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Reflections on the Month Gone By

January 15, 2014 2 comments

It’s finally over – Christmas, New Year’s, celebration, stress, lights, the tree. Even those last random needles are off the floor. It’s good. I am enjoying this unusually cold January that, surprisingly, doesn’t feel desolate at all, only beautifully, delightfully, comfortably calm.

Now, this is how everything started way back, maybe even before Thanksgiving: Look at that – decorated Christmas trees – and it’s not even Thanksgiving yet. Isn’t that a bit too early, I thought.

Then, a few weeks later: Did you do your Christmas shopping? Do you have a tree up? Andrei, what’s Santa bringing you for Christmas? Are you being a good boy, ah?

Wow, do I really have to deal with this, I thought. All I wanted was to take things slowly. Calmly. Thoughtfully. After all, my husband and I had to figure out this Christmas thing. Neither one of us is religious so we were sure we were not going to celebrate and introduce to our son the birth of Jesus and similar material. We were clear on that. But, like in the previous years, we wanted to partake in the cultural aspects of Christmas, and we knew that even this limited introduction of Christmas to our son would most likely be greeted with a number of questions that we will have to answer. And we knew that this year the questions would be more challenging than they were last year (as posed by a four-year-old instead of a three-year-old) and that we needed to clarify our vision quickly.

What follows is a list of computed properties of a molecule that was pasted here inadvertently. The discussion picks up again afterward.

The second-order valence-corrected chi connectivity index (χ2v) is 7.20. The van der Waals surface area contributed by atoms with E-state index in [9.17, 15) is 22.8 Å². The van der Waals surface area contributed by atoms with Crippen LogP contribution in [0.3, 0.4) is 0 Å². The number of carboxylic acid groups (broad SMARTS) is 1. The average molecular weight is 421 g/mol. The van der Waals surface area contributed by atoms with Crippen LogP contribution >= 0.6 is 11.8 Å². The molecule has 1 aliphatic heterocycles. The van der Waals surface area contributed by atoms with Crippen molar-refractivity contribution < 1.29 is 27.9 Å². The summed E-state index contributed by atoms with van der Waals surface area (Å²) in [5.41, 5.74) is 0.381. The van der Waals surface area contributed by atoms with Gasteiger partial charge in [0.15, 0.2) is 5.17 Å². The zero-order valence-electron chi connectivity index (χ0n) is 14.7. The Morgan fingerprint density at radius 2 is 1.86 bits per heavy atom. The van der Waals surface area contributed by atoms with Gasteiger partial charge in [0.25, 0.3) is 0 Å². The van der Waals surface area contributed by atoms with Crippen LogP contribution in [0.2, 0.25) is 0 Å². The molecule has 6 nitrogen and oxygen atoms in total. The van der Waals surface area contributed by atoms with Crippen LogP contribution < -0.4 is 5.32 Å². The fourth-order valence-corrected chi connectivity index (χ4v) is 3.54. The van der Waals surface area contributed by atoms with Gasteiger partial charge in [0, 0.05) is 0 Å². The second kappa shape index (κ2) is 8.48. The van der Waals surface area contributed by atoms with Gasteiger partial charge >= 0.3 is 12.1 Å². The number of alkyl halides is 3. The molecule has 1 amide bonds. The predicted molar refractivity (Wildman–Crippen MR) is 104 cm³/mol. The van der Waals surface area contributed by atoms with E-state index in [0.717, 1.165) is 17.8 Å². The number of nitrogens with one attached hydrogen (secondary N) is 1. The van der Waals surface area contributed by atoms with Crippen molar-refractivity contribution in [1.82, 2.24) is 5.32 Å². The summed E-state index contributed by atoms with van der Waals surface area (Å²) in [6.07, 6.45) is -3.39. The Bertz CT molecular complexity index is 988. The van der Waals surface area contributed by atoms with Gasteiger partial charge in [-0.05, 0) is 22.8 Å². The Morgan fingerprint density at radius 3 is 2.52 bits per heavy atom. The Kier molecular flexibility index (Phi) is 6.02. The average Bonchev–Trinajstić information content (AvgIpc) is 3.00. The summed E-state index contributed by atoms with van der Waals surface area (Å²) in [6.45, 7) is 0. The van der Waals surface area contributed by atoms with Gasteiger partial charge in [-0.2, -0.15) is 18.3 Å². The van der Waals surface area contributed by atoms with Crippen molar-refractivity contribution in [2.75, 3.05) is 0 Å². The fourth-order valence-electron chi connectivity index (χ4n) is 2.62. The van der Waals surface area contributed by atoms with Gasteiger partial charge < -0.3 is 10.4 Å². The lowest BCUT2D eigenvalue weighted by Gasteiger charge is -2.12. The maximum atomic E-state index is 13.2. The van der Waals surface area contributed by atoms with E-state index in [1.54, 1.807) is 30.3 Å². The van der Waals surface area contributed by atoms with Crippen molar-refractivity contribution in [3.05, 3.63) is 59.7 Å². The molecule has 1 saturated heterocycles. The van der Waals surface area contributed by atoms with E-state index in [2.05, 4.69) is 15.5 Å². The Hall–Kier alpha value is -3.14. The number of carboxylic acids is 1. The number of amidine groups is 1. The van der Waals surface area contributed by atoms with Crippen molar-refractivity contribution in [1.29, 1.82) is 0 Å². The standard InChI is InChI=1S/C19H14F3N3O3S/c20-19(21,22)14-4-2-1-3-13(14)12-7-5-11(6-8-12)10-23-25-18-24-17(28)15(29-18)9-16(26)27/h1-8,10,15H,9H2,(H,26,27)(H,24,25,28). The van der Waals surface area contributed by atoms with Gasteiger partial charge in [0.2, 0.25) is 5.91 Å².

Just like last year, we got a tree and decorated it. We decided we were going to buy our son a few presents and put them under the tree. We were going to enjoy an abundance of family time, everything calm, simple, stress-free…

Well, that ¬†was our vision. What we failed to take into account was the magnitude of the impact of our surroundings on our still pretty young and excitable son. Maybe I forgot how crazy people are about Christmas. That, in general, in the month of December, people can’t seem to stop thinking, planning, shopping, talking, asking questions about – Christmas. And that we simply couldn’t avoid dealing with the question of Mr. Santa.

Does Santa exist, my son asked me early on. Read more…

Thanksgiving

November 28, 2013 Leave a comment

It’s Thanksgiving Day today. I’ve been feeling it coming for days, maybe even weeks. It’s the week before Thanksgiving, it’s the week after Thanksgiving, have a great Thanksgiving, whatever. Over the years, I even started initiating the “Have a great Thanksgiving” thing. It feels real to me to wish a happy holiday to people. It feels good.

But, even after full fifteen years in America, even after experiencing at least fifteen Thanksgiving Days (some of them alone, by choice, writing like crazy), my feelings about this holiday are pretty “superficial.” Yeah, it’s a holiday, and I even find it quite likable. It’s a moment to stop and smell the roses, that’s at least how I see it. And I like that pause that this holiday invites. It’s also about fullness – full bellies, full houses, people moving around only to come together. It’s not about cities becoming empty, like the Memorial Day is, when you look around and what you notice first are empty streets (as people rush to the beach). I like the holidays that are about emptiness, but I like the fullness of Thanksgiving as well, in a different way. Read more…

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